Article of the week: The Lord is my shepherd

6 March 2021


Peter Boneham shares how the Lord has been with him through life’s challenges

MY early childhood was unstable due to family problems. My father walked out, leaving my mother to look after me and my five brothers. We were all born, including twins, during the Second World War, and my mother was left unsupported. Unable to cope, she had a breakdown and we were all taken into the care of the local authority in Warwickshire.

After several unsuccessful foster placements my care officer found me a suitable home in Nuneaton. My foster mother was a member of The Salvation Army, although her husband did not go to church. The first Sunday after I went to live with them she took me along to the afternoon meeting. I loved it and was totally hooked. I was only six years old but my new home proved to be a life-changer, and I slowly began to feel safe, secure and loved. I belonged.

I loved Sunday school and hearing the wonderful stories about Jesus. It was a whole new world for me because I could not remember ever attending Sunday school before. After a few months I gave my heart to Jesus. I became a junior soldier and joined the singing company and YP band. When I was 15 I was enrolled as a senior soldier.

The Salvation Army played a big part in my formative years. I was fully involved with the corps and enjoyed the fellowship and friendship. My foster mother was a caring and inspirational person who had a profound influence on my development. She was filled with God’s love, and I consider myself blessed to have been part of her life.

In 1961 two things happened that had a significant impact on me.

Two days before my 18th birthday I was introduced to an older brother I had never met. John was two years older than me and was already away in a wartime nursery when I was born. That meeting was a special and memorable time for us both.

Soon after this I started to feel quite unsettled and found parts of Army worship challenging. I was confused and disillusioned. After a lot of soul-searching, prayer and meditation, I decided to leave. I never shared my feelings and struggles with anyone in the fellowship, which, looking back, is something I regret.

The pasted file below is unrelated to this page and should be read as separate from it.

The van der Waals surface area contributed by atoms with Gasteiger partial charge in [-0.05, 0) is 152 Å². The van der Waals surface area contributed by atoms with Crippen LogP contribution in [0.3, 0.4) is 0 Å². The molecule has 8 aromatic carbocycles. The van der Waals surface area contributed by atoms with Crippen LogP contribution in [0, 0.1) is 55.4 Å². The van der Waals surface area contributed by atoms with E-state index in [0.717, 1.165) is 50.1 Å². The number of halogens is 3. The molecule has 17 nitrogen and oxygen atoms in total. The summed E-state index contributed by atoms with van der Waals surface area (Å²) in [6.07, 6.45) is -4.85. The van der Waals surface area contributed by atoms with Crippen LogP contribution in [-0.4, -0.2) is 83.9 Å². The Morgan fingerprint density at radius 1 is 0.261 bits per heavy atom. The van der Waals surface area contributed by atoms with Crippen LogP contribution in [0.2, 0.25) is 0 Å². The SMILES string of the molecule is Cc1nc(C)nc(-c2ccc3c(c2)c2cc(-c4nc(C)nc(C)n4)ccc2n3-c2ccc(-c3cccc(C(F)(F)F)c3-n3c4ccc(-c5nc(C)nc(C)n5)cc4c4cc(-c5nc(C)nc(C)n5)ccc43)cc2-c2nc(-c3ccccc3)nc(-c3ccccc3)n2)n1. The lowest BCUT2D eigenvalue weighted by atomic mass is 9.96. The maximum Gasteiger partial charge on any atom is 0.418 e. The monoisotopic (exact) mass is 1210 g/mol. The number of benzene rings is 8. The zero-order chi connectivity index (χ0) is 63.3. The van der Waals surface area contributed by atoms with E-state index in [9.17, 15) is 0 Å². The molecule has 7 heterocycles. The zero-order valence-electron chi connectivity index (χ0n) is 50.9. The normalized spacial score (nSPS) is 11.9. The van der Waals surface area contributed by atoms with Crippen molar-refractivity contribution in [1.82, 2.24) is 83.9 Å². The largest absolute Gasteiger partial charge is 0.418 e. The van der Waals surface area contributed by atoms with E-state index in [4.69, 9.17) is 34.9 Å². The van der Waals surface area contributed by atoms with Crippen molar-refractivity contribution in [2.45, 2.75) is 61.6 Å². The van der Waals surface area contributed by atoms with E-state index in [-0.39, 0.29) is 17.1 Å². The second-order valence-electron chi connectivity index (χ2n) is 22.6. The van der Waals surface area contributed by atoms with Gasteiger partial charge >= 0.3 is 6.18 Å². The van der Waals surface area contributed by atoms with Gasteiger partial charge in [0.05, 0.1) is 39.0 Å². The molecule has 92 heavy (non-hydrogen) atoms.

Three years after first meeting John, I received some shattering news from the police that he had tragically died. He was only 23. I was devastated and felt his loss deeply. I was overwhelmed with grief and sadness, and had many unanswered questions.

Through the many challenges and difficulties in my life I have always felt a spiritual presence, which I know is the Holy Spirit. Jesus is my Saviour and I know he loves me because I feel it in my heart and the Bible tells me so. I have many failings but God has endless patience and I know he will never give up on me. My faith remains strong and I believe that whatever problems we face God will not leave us to struggle alone.

Two of my favourite Bible verses are Galatians 5:22 and 23. These beautiful, powerful words are the core of my faith: ‘The fruit of the Spirit is love, joy, peace, patience, kindness, goodness, faithfulness, gentleness and self-control’ (New Revised Standard Version).

My early life was a little bumpy. I was a lost sheep, but Jesus found me and brought me back into his flock.

When I left the Army l never wanted it to be final. l have moved several times due to work and, with my family, have always linked up with the Army. I have many fond memories of worshipping at Hemel Hempstead, Leicester Central and Dudley. There is no Army corps where I live, so l worship at the parish church and occasionally attend Birmingham Citadel.

My experiences and faith have shaped the person I am today. I feel fortunate because the Lord has opened many personal and professional doors for me. The Lord is my Shepherd! I am truly blessed. My prayer is that my faith and spiritual experience will continue to grow. I thank God for his continuing love and goodness.

This chorus gives me reassurance that I am never alone:


He’s the Christ of the human road

And he offers to carry your load,

He is walking your way,

Every night, every day,

This Christ of the human road.

He is human and yet so divine,

And he knows your heart’s sorrow and mine;

In all times of need

He’s a true friend indeed,

This Christ of the human road.


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